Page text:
Israel’s bombing of an Iraqi nuclear site forty years ago didn’t end Saddam’s program — it accelerated it. This pattern is repeating with Iran today.
On June 7, 1981, an Israeli air strike destroyed an Iraqi nuclear reactor. A trove of newly declassified American documents released by the National Security Archive has archivists arguing that the strike did not eliminate Iraq’s programme, but rather compelled Saddam Hussein to acquire a nuclear weapon.
Indeed, Saddam’s pursuit of these weapons of mass destruction after 1981 provided the rationale, decades later, for the US invasion in 2003 to dismantle these weapons — ones that had already been dismantled by the UN and the Iraqis themselves after the nineties.
These events reveal two dynamics that link the past to the present. First, just as American weaponry proved critical in the raid on Iraq’s nuclear facility four decades ago, it also enabled Israel’s latest war in Gaza.
Second, just as the Israeli airstrike in 1981 led to more Iraqi scientists signing up to work on their national nuclear program, Israeli assassinations of Iranian nuclear scientists have led to the same “nuclear nationalism” today.
The US - Israel ‘special relationship’
On June 11, the New York Times released a report titled, “The American Bomb Behind Many of the Israeli Airstrikes in Gaza.” It focused on the US-made Joint Direct Attack Munition (JDAM), a GPS kit for a far older American weapon, the Mark 80-series bomb, deployed in Gaza during the fighting this May.
A dozen of the Mark-84, the largest of the Mark-80 series, was used to destroy Iraq’s nuclear facilities. This brings us to the first ongoing dynamic: US weaponry enables Israeli foreign policy, in this case, counter-proliferation.
Forty years ago, Israel attempted to prevent nuclear proliferation in Iraq by destroying its Osirak reactor with American-made F-15 and F-16 fighter aircraft and the aforementioned bombs. Forty years later, Israel attempted to prevent the proliferation of rockets used by Hamas with the same American-supplied weapons.
In both cases, the recipients of Israel’s bombings are even more determined to pursue these weapons in the future.
Granted, Israel could have used aircraft and bombs from any country in these two cases, and has a robust indigenous weapons program. But the weapons symbolise the symbiotic relationship between the US and Israel — a fact that is not lost on those on the receiving end.
Israel’s counter-proliferation from the air proves to be a delaying tactic that confounds the problem rather than solves it, a lesson it has not learned with Iran.
The fallout: Nuclear nationalism
Political scientist Jacques Hymans writes that “[c]ounterproliferation attacks are highly likely to engender a strong nationalist upsurge among the proliferant state scientific and technical workers.” He quotes an Iraqi who said that “the Israeli bombing of Tammuz I [ie Osirak] had infuriated many, and they were practically forming a line to participate in ending the Jewish state’s monopoly of nuclear weapons in the Middle East.”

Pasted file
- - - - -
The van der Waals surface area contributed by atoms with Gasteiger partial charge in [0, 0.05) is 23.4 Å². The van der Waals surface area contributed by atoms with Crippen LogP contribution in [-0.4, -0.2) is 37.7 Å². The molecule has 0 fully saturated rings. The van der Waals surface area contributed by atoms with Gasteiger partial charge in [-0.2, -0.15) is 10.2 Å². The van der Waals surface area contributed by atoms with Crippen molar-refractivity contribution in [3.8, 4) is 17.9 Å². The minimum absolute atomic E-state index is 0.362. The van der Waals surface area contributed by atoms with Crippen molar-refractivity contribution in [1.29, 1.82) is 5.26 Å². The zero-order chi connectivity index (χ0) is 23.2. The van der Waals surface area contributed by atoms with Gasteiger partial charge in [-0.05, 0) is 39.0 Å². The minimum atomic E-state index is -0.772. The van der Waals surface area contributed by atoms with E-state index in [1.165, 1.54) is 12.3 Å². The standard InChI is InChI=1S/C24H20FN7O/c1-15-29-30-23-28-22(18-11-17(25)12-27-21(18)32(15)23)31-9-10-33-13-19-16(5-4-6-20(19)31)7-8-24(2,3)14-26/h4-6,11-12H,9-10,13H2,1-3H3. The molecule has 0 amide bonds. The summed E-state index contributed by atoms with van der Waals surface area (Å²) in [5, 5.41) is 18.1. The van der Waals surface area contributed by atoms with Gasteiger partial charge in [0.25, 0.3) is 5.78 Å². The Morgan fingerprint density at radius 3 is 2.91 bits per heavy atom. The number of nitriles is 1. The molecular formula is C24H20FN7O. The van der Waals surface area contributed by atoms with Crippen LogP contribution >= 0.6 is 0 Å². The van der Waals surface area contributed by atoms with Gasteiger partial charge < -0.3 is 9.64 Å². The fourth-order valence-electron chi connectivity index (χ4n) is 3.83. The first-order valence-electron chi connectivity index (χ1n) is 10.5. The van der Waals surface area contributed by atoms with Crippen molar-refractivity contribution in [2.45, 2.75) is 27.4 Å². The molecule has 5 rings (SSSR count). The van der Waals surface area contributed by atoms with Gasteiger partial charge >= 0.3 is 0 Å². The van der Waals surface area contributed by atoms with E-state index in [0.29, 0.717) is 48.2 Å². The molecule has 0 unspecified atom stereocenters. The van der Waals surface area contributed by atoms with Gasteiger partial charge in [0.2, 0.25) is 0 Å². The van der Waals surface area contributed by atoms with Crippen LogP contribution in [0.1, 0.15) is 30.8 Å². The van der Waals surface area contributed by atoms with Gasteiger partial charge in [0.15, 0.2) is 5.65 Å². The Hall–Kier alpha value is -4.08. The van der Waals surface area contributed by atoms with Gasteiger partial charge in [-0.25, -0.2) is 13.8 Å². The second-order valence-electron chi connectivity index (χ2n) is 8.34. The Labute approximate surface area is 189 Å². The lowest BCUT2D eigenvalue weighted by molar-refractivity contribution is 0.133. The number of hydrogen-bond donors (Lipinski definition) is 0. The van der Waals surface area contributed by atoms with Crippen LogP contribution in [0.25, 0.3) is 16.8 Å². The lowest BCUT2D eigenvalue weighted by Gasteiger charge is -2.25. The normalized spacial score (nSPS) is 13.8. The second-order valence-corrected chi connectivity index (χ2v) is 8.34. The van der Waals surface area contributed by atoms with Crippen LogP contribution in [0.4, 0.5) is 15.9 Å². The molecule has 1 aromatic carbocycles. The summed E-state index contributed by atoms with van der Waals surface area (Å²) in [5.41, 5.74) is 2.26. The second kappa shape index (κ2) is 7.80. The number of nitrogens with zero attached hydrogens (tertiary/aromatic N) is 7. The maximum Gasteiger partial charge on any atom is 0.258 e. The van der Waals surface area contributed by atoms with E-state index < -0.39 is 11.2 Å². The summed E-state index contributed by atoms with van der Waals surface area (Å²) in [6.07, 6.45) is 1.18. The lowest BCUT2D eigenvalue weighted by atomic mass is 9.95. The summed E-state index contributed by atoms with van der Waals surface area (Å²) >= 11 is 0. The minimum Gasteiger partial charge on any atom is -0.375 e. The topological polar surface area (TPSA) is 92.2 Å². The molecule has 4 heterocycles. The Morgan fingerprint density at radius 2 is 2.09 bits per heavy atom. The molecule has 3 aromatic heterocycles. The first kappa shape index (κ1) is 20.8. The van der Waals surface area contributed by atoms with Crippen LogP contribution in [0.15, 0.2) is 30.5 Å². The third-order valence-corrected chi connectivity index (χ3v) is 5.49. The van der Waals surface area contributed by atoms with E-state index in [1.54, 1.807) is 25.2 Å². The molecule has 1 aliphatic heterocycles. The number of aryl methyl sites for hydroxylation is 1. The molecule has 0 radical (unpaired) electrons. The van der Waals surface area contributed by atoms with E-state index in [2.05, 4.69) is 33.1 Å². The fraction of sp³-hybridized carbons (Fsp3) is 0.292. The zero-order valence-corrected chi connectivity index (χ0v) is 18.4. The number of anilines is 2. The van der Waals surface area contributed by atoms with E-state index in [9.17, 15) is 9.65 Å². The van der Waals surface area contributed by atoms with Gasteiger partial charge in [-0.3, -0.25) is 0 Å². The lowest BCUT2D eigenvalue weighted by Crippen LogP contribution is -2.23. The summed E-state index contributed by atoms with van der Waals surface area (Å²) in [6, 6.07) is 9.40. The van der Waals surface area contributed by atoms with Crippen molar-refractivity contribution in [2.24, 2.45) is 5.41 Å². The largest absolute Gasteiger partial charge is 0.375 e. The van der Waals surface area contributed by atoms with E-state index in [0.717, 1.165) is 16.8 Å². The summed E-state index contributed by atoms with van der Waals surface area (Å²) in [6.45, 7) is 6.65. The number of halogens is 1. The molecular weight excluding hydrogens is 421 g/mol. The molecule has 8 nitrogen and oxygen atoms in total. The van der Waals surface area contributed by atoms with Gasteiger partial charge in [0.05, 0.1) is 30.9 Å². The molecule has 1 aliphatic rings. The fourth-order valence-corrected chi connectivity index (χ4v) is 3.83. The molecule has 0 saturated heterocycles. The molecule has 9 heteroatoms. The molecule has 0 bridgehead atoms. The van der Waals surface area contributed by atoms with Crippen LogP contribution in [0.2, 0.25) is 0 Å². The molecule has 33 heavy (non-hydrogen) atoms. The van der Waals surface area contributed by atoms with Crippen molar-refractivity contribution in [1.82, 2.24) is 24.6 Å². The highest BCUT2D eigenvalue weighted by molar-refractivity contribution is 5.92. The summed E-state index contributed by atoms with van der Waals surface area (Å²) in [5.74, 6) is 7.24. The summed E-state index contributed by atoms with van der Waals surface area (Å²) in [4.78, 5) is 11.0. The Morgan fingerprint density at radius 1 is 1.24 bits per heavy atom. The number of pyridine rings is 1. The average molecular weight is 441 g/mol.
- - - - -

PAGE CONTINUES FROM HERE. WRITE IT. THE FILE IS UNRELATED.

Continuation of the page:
He concludes that gaining the scientists’ commitment, many of whom were reluctant to work on an Iraqi program before the attack, would have been more valuable to Saddam than the hardware — the reactor.
This lesson applies to Israel’s counterproliferation strategy for Iran. In November 2020, it is widely believed that Israel, with other parties, was responsible for the assassination of Iranian nuclear scientist Mohsen Fakhrizadeh.
While that assassination may have only killed one man, it is likely to inspire a new generation of Iranians to pursue nuclear science, part of an Iranian “nuclear nationalism” emerging as a result of the assassinations of the nation’s scientists in the past.
Violations of its sovereignty and the assassination of its nuclear scientists on Iranian soil only inflame this nationalism. It serves as a unifying rallying point within the country, a matter of pride that the nation has overcome the technological hurdles in developing such a program.
Thus, while the parties behind the assassination sought to weaken the Islamic Republic’s nuclear program, its violence only temporarily sets back this initiative. Iranians have related to me that throngs of students studying other fields switched to nuclear sciences, as was seen in the aftermath of the assassination of Mostafa Ahmadi Roshan. We will likely see hundreds of Fakhrizadehs in the future.
Reflections on the past
Nationalism alone is not enough for a successful nuclear weapons project. Yet proliferation and use of tangible military technology and hardware also produce intangible sentiments and resentment that travel over time and place.
Forty years ago, US weaponry enabled Israel’s policy over the skies of Iraq, and in the present over Gaza. When they hit the ground, they destroy buildings, military hardware and combatants, but also civilians, leading to enduring resentments that cannot be destroyed by weapons. Thus, the Osirak raid provides lessons, even decades later, for America’s drone campaign.
Finally, the Osirak raid serves as another reminder of why it behoves both Washington and Tehran to recommit to the nuclear deal. It is such multilateral initiatives that prevent reckless unilateral actions that may jeopardise regional stability.
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